Taken 1-Apr-15
Visitors 1933


11 of 32 photos
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Categories & Keywords

Category:Architecture and Structures
Subcategory:Bridges
Subcategory Detail:
Keywords:15th NY Volunteers, Fair Oaks, Johnston, McClellan, Seven Pines, bridge
Photo Info

Dimensions3572 x 2762
Original file size6.73 MB
Image typeJPEG
Color spacesRGB
Date modified1-Apr-15 12:09
00201 - Bridge built by 15th NY Vol.; Chickahominy River, Va; May-August 1862 (LC-DIG-cwpb-00201)

00201 - Bridge built by 15th NY Vol.; Chickahominy River, Va; May-August 1862 (LC-DIG-cwpb-00201)

For most of the year, the Chickahominy is a small, easily crossed river. During rainy periods, the area turns into a swamp and can be as wide as a mile. It was in a rainy period, in 1862, that McClellan decided to bring his army across the Chickahominy, in an effort to reach Richmond.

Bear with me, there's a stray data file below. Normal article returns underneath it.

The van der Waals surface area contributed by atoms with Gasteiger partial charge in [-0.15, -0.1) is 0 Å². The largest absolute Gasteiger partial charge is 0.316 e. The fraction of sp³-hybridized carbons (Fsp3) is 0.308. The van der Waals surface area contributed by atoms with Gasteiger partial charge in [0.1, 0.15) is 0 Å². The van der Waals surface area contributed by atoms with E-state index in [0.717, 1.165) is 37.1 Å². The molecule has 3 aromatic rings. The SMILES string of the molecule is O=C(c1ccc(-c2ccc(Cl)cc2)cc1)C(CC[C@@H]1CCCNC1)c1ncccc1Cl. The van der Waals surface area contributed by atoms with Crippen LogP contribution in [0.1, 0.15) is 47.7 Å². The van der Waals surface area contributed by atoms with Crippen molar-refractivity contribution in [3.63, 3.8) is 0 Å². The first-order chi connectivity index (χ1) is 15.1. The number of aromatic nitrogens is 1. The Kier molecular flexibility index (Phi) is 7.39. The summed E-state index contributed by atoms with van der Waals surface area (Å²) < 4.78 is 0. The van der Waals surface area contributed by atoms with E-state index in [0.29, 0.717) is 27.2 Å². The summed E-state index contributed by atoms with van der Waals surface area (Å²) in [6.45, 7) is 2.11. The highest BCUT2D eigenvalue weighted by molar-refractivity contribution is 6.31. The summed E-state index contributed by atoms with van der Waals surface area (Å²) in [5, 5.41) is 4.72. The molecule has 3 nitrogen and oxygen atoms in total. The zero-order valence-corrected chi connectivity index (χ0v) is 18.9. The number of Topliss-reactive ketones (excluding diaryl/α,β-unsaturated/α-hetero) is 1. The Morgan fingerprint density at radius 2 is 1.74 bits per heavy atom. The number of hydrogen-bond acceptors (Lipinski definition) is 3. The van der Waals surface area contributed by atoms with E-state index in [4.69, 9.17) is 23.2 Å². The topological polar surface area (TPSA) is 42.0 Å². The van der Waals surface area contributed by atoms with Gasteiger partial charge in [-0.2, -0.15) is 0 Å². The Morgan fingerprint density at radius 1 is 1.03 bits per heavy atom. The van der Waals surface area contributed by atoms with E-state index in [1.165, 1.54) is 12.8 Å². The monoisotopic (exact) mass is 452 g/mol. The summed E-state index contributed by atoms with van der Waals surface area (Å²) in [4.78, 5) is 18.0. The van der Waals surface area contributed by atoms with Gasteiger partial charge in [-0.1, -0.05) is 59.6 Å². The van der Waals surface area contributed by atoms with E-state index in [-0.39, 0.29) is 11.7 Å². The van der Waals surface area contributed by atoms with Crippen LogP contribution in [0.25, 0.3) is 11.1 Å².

The Confederates had retreated across the river after giving up Yorktown. As McClellan gathered his forces, the rains began to fall. What had been an easy crossing for the Confederates became a much more difficult obstacle for the Union army. A portion of the Army made it across before the rains started. Now McClellan had, in effect, split his army into two without a way to rejoin them.

Confederate General Joseph E. Johnston took advantage of the situation. Johnston decided to strike the portion that had already crossed the river and were now cut off from the greater part of the Army. The Union army was nearly defeated by the Confederates attacking at Fair Oaks and Seven Pines. It was only by building bridges, such as this, that allowed the Union forces to be reunited.

General Johnston was severely wounded during the assault and his army soon began to retreat to Richmond. At this point, McClellan was facing little opposition and possibly could have easily taken Richmond. This strategy may have either ended the war or forced the Confederate government to relocate. Instead McClellan moved slowly. Robert E. Lee took over command. Thereafter, the hopes of an easy Union victory were dashed.